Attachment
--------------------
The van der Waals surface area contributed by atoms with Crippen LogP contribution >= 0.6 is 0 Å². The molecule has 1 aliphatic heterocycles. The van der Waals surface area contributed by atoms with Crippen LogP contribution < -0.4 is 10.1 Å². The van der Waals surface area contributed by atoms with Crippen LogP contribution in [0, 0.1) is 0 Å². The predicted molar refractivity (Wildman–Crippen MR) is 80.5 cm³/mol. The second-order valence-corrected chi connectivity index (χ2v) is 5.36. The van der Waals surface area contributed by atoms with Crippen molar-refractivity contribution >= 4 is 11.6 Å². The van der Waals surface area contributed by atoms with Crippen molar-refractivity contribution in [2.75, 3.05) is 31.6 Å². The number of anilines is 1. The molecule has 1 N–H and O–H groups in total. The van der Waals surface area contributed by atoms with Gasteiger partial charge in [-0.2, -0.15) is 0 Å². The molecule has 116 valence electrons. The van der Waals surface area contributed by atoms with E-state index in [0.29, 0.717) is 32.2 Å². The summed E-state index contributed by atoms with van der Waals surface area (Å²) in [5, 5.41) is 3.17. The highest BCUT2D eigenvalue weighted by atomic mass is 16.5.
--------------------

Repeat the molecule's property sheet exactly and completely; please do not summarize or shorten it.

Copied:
The van der Waals surface area contributed by atoms with Crippen LogP contribution >= 0.6 is 0 Å². The molecule has 1 aliphatic heterocycles. The van der Waals surface area contributed by atoms with Crippen LogP contribution < -0.4 is 10.1 Å². The van der Waals surface area contributed by atoms with Crippen LogP contribution in [0, 0.1) is 0 Å². The predicted molar refractivity (Wildman–Crippen MR) is 80.5 cm³/mol. The second-order valence-corrected chi connectivity index (χ2v) is 5.36. The van der Waals surface area contributed by atoms with Crippen molar-refractivity contribution >= 4 is 11.6 Å². The van der Waals surface area contributed by atoms with Crippen molar-refractivity contribution in [2.75, 3.05) is 31.6 Å². The number of anilines is 1. The molecule has 1 N–H and O–H groups in total. The van der Waals surface area contributed by atoms with Gasteiger partial charge in [-0.2, -0.15) is 0 Å². The molecule has 116 valence electrons. The van der Waals surface area contributed by atoms with E-state index in [0.29, 0.717) is 32.2 Å². The summed E-state index contributed by atoms with van der Waals surface area (Å²) in [5, 5.41) is 3.17. The highest BCUT2D eigenvalue weighted by atomic mass is 16.5.